In an attempt to make the best of a court ruling that largely disappointed publishers, the plaintiffs in a high-profile copyright case have proposed a new framework for determining when professors should be allowed to make electronic excerpts of copyrighted works available to students for free.
The plaintiffs in Cambridge v. Patton, a four-year legal battle between the Association of American Publishers and Georgia State University, last week filed a proposed injunction with a U.S. District Court that would prohibit Georgia State professors from making unauthorized copies that are not “narrowly tailored to accomplish the instructor’s educational objectives” and do not “constitute the ‘heart of the work’ ” from which they are excerpted, among other criteria.
In addition, the publishers have asked District Court Judge Orinda Evans to require that Georgia State’s revised policy on electronic reserves compel professors to “investigate the availability of digital permissions before it may determine that a proposed use of an excerpt of a work is protected by the fair use doctrine.”
In her ruling last month, Judge Evans rejected the vast majority of the publishers' complaints against Georgia State's e-reserve practices. But because she found a handful of cases that did, in her opinion, overstep the boundaries of fair use, the judge asked the publishers to propose an injunction that would address those violations.
Strictly speaking, Cambridge v. Patton only pertains to e-reserve practices at Georgia State. However, given the ambiguity over the boundaries of educational fair use with respect to academic libraries, many observers expect that the resolution of the case will cause ripple effects in e-reserve policies across the country.
As with the last proposed settlement by the publishers, this new proposal is likely to ruffle feathers among academic librarians.
"The proposed order is clearly intended to humiliate [Georgia State] and to make fair use as difficult as possible for them," wrote Kevin Smith, scholarly communications officer at Duke University, on his blog. "It reads to me like a party who actually won very little at the trial still trying to spike the ball in the other parties’ face."
In her decision last month, Evans identified the impact of unauthorized copying on the market for a particular work as a crucial factor in determining whether an authorized copy is permissible under the “fair use” exemptions to copyright law. The fact that there was no easy way for professors to license portions of the works in question strengthened Georgia State’s position. But the publishers say that they and their distribution partners made great strides on the availability of digital licenses while the case was being adjudicated.
By proposing that Georgia State formally prohibit their professors from copying excerpts that qualify as the “heart” of a larger work, the publishers are addressing another sticking point of the judge’s ruling.
In her decision, Evans wrote that unauthorized copies of 10 percent of a work were most likely permissible — a standard that many librarians have read as a blanket exemption for all copying that does not exceed that threshold. But, seizing another passage in Evans’s decision, the publishers are emphasizing that there are exceptions to the 10-percent rule.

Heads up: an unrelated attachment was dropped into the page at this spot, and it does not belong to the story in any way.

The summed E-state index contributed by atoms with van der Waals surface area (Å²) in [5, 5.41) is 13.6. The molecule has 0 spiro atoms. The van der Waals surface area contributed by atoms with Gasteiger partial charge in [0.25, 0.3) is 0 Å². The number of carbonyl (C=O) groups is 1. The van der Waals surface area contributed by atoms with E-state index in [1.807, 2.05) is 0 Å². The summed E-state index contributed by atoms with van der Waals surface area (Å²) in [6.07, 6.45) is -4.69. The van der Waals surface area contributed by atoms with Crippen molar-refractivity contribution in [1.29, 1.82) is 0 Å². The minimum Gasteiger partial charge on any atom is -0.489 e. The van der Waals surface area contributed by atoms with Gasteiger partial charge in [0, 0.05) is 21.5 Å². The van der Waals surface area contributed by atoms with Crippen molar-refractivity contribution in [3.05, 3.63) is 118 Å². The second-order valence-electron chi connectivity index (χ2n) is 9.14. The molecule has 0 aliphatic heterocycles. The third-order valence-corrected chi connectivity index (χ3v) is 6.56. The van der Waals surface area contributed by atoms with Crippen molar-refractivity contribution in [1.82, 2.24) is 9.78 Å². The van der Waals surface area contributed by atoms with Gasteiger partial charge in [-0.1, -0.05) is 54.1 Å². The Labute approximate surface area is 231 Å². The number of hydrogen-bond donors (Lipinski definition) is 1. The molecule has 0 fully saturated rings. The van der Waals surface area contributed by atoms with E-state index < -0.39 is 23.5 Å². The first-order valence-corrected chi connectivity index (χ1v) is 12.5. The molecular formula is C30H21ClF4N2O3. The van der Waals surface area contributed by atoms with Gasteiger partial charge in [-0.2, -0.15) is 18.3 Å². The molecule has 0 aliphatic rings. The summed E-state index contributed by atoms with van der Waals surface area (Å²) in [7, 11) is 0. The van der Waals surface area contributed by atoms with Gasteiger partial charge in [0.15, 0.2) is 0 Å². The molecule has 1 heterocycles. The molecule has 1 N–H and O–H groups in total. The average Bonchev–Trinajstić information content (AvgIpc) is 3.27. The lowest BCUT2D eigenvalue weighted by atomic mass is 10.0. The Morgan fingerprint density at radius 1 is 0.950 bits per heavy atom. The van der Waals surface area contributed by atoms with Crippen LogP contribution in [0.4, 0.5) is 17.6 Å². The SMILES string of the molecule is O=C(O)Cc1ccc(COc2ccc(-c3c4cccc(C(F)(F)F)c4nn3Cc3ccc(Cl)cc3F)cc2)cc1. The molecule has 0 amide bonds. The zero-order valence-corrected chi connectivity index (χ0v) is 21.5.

“As the court correctly noted, under the third fair use factor the copying of even very small excerpts may be outside the permissible bounds of fair use if the excerpt is the 'heart' of the copyrighted work,” the publishers’ attorneys wrote in their proposed injunction. "Accordingly, this provision is included as an additional, non-quantitative check against infringing uses of plaintiffs’ works.”
The publishers are asking the court to require Georgia State to “take all appropriate steps to modify its existing copyright policies governing the activities … so as to comport with all aspects of this order” within 45 days. Georgia State will then respond, and then Judge Evans will take both recommendations into account when prescribing a framework for redressing the Georgia State policy. If she does not, the publishers wrote in a brief accompanying the proposed injunction, the plaintiffs reserve the right to appeal last month’s ruling.
In Smith's blog post, he argued that the publishers may not be correctly interpreting the judge's ruling with regard to excerpts that are central to a work. "These requirements are taken very closely from the analysis Judge Evans used, but they are shaped into a less flexible test than the judge actually employed," he wrote. "For example, in the one case where the use of the 'heart' of a work led to a finding of infringement by Judge Evans, that excerpt also exceeded her standard in terms of length (it was two chapters and 12.5 percent). Because the third factor did not favor fair use, the factors were tied, and the Judge looked at the issue of the centrality of the excerpt to break the tie. Thus she never actually asserted, as the proposed injunction would have her do (it connects length and centrality with a conjunction, not a disjunction), that an excerpt could be infringing if it was the heart of the work even if it was sufficiently short to meet her basic third-prong test."
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